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Old 08-18-2009   #7
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Mostly been using Ilford papers. I know you're right about the fine-tuning with profiles, but I only have a couple days left to return the Canon, so just wondering if someone felt there was a decisive difference between the 9500 and 3800 (i'm perfectly happy hearing that the Canon is the equal of the epson!).
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Old 08-18-2009   #8
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For color, probably no substantial difference. Color printing is always something of a compromise on inkjets cause none of them can print all the colors that you can capture on film or with a good digital SLR. There may be some colors the epson does better with than the canon, and there will likewise be some that the canon is better for.

I think the real difference worth worrying about is black and white. Epson's Advanced BW mode really gives Neutral prints. Most other printers can't without costly software like Imageprint to drive them. The print you have of mine isn't truly neutral cause I toned it slightly, but it has consistant color across the whole tone range. You'll find with many printers that the color of a BW print shifts a bit as you go from the light tones to the mid-greys to the dark tones. A good BW print, even if given a tone, should stay the same color across the whole range (unless you intentionally split toned to make the lights a different tone than the darks, an effect that looks cool with some images)
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Old 08-18-2009   #9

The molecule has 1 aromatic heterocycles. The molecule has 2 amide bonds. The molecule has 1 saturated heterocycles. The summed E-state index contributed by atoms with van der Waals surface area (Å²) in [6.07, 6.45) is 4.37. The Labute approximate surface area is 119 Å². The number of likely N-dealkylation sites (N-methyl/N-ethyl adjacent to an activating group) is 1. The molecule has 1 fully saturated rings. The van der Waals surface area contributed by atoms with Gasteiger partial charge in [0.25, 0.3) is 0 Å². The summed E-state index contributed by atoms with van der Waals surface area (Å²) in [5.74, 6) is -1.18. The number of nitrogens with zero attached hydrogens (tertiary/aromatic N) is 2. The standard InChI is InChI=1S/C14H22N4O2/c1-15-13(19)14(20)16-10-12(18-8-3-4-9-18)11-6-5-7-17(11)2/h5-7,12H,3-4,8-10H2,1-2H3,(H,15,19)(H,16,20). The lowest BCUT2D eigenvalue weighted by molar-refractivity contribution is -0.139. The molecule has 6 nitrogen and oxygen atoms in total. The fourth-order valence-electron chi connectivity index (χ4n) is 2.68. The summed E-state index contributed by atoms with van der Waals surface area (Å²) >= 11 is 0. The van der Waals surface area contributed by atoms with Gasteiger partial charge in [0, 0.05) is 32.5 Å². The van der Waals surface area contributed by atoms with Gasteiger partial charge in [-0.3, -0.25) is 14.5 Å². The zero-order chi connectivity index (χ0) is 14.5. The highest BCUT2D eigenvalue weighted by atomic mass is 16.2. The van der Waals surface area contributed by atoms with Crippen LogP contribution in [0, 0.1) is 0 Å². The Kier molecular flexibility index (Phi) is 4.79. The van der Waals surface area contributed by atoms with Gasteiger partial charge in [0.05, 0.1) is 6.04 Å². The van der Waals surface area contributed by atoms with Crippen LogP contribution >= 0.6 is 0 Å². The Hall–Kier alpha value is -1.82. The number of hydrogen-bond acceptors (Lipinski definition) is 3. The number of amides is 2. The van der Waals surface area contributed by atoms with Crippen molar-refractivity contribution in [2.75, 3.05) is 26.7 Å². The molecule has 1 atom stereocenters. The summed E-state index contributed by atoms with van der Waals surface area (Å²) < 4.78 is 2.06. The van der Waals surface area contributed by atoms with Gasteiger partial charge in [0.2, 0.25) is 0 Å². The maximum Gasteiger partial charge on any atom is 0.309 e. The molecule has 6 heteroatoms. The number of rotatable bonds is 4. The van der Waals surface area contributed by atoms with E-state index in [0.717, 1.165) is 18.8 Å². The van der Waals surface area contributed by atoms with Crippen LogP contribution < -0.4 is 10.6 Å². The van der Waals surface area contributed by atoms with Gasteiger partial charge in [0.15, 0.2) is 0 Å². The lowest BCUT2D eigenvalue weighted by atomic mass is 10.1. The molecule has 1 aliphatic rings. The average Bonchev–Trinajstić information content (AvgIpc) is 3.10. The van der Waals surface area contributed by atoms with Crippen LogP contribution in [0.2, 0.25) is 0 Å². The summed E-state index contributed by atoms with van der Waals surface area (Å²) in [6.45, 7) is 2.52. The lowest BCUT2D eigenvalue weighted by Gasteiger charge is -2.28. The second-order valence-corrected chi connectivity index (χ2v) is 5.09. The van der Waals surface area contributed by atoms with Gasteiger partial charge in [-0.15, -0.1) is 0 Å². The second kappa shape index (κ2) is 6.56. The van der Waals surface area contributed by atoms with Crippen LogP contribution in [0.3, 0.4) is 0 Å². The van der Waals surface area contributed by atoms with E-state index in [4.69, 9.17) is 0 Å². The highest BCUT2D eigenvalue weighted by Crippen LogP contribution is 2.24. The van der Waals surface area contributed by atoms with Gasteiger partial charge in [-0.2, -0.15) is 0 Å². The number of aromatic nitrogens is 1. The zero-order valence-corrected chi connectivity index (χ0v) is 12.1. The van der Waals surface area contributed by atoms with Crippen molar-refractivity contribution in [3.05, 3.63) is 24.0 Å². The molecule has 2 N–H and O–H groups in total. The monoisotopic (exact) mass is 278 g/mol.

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Quote:
Originally Posted by Chriscrawfordphoto View Post
For color, probably no substantial difference. Color printing is always something of a compromise on inkjets cause none of them can print all the colors that you can capture on film or with a good digital SLR. There may be some colors the epson does better with than the canon, and there will likewise be some that the canon is better for.

I think the real difference worth worrying about is black and white. Epson's Advanced BW mode really gives Neutral prints. Most other printers can't without costly software like Imageprint to drive them.
I agree that B&W is where the bigger differences lie. I have the Canon Pro9500 (the mkI not mkII version) and compared it to the Epson 3800 when I was shopping to buy a printer. I believe the Epson edges the Canon in B&W prints, I suspect because it uses 3 inks rather than two for neutral monochrome (the Canon prints quite neutrally, though, and is very close in quality to the Epson, to my eye).

For colour work, I couldn't really distinguish between the Epson and the Canon overall. I had the luxury of being able to run some of my own files through both printers (but could only use the manufacturers canned ICC profiles, and so had to print on different papers). The result, to my eye, was "too close to call". I went with the Canon simply because it was less than half the cost (here in rip-off-Australia; but that's another subject) and physically smaller and so easier to fit in the space I had available.

I've been very happy with the results.

However to get consistently acceptable results in colour I've found I have to use a proper colour-managed workflow, with custom profiles for different papers, soft-proofing (on a calibrated monitor) to manage final corrections and figure out what to do with out-of-gamut colours (via rendering intent and/or further colour correction) etc.

Any other approach is very inconsistent and relies more on good luck than good management to get a decent final print. It takes a bit of work and expense to set up and maintain, and there's a bunch of things I had to learn (mostly the hard way) to get the results I was after. But I think it was worth the effort.

...Mike
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Old 08-18-2009   #10
amateriat
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I can't speak with authority about the Canon, but I've heard a good deal of positive feedback about the Epson 3800.